The third thing is communication. Marketing people are often afraid to talk to the salespeople because they’re afraid of the feedback on their leads. The best customers that we see, the best marketers that we see have a weekly meeting to discuss all this information. They identify opportunities. That’s where things aren’t going so well. That’s an opportunity to make things better. Then, they identify areas where things are going really well. It makes sense to recommend more investments in those areas. Those are basically the three things that we would recommend.
[0:10:02.2] DG: Yeah. I’ve always found—and you alluded to it—this handoff is the critical part. If you don’t get anything else out of it, at least start there and see what happens from the time you hand lead over. Whether it’s to an SDR team or a salesperson, what happens? Does it look like a lead to them? They’ll have a point of view about that. Then, are they putting reasonable due diligence around those that do meet whatever the agreement is between those two teams? I can’t believe how much revenue leaks as a direct result of those handoff stages and people not really looking at them, especially when you start them off. You do your best to understand how it should work, and then you find out all the things you didn’t think about and try to go from there and optimize.
[0:10:57.2] BC: That really goes back to definition. What are the salespeople expecting in terms of a lead? What is a marketing qualified lead? Once you have that profile, that definition, a lot of problems are solved. That’s really table stakes in order to make this all work well.
Necessary Complexity: Why Sales Needs to Be Part of the Framework
[0:11:15.7] DG: We actually have a service-level agreement here where we talk that stuff through and we’ll be revisiting it. I think that’s one of those things you just have to do. I agree with you about Sirius Decisions. I think we should all be really grateful that they came up with this demand waterfall framework years ago. A little bit peeved that they made it so darn complicated, but their heart was in the right place.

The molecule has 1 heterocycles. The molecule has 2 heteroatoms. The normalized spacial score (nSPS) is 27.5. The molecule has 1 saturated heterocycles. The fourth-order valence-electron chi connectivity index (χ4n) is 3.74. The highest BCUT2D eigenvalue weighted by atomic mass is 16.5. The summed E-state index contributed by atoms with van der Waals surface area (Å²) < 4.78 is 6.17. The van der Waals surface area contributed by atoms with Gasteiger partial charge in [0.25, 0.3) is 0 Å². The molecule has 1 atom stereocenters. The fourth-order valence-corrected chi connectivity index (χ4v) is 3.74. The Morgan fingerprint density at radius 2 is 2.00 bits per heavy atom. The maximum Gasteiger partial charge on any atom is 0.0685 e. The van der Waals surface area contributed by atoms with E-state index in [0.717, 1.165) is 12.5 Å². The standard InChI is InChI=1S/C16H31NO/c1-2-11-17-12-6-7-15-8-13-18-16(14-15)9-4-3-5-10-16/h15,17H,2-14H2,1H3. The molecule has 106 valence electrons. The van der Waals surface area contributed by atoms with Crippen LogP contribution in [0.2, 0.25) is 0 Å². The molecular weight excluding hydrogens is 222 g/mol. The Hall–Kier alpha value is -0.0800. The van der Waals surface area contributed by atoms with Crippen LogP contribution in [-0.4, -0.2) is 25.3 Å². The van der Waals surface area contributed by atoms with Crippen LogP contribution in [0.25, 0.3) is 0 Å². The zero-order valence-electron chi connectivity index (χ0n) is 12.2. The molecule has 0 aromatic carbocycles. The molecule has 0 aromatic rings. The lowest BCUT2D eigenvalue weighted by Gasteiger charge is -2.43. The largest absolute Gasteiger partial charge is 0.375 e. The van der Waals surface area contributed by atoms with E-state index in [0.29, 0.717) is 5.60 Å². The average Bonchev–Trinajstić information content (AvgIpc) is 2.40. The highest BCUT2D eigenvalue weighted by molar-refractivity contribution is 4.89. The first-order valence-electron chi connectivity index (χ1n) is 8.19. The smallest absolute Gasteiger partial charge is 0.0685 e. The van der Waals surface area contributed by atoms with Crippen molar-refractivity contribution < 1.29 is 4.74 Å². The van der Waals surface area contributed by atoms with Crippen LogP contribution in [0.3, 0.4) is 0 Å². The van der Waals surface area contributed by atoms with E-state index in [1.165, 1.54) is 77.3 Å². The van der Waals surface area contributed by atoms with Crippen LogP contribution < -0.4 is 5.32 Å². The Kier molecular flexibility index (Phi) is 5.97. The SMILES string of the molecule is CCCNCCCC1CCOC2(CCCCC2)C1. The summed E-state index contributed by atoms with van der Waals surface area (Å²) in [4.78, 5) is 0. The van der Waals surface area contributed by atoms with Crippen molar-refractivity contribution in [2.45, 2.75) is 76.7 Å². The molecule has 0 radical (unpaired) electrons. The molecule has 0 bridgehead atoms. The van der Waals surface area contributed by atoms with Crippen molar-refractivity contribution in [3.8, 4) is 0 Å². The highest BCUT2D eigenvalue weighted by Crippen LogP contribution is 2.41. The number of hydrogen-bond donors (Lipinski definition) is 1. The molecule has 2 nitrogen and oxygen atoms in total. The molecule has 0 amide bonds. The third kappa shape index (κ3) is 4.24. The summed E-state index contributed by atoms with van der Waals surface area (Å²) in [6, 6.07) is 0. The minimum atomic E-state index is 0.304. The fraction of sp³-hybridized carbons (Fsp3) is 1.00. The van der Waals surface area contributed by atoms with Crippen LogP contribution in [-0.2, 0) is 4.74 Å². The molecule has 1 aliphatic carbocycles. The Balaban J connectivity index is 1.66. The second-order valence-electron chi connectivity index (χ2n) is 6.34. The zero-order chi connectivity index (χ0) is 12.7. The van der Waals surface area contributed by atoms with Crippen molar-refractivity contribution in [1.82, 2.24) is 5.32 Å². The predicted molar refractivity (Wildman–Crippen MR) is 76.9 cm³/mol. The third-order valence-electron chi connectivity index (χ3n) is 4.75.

[0:11:42.6] BC: Yeah. That was because people complained. The original waterfall that everybody understood was too simple and it didn’t include any salespeople. Of course, I laughed when I first saw it, because it was all marketing in this funnel. Sales had one line, one stage, nothing happened, the salespeople weren’t doing anything anyway, so they needed to beef that up and add the sales components.
Once they did that color coding that was really complicated, then there were all those variations now of whether you have response-based marketing or you have account-based marketing and how that all works in it. It gets complicated pretty fast, but it does provide a lot of platform for some good, intellectual discussions and a platform for just general discussion about how you optimize your business using this framework.
[0:12:43.4] DG: It takes a while to get there, depending on the buying cycle, but the baselines are one of the things I really love. How many leads did I generate and how many SQL and MQLs and so on at different points in time? What is that trending like, and what are the conversions like? With that, you can see whether you’re getting better than it used to be. Can you talk a little bit about how you go about that and what you need to be setting the expectations for with leadership, in terms of funnel metrics?
Funnel Metrics & The Do’s and Don’ts of Futurecasting
[0:13:21.9] BC: Yeah, it’s very important to set a baseline as you say. Typically, the baseline is when you start, when you decide, “Okay, I’m going to start measuring my marketing.” You have to establish what those baselines are. With regard to a funnel, the length of your sales cycle has a huge effect on how you can actually do this. If you have a sales cycle that’s a year and a half long, it’s going to take a long time to get a complete funnel going. You can get some early indicators of and actually use more top-of-the-funnel metrics to actually get impact immediately. If your sales cycle is nice and short, a few days long, a few weeks long, those companies have an advantage, because they can actually see more immediate impact. They make a change, then, literally several weeks or several days later, they can actually see if it actually had an impact.
That’s setting your baseline metrics. Being able to measure a full funnel is very helpful and that ability to get information on what your current top campaigns for revenue impact and pipeline impact is very important. This is just getting the baselines and starting off with that and setting expectations with management that this is what you’re doing first. It’s hard for us to set goals without actually knowing how the marketing is working. When you have that information, it’s super valuable.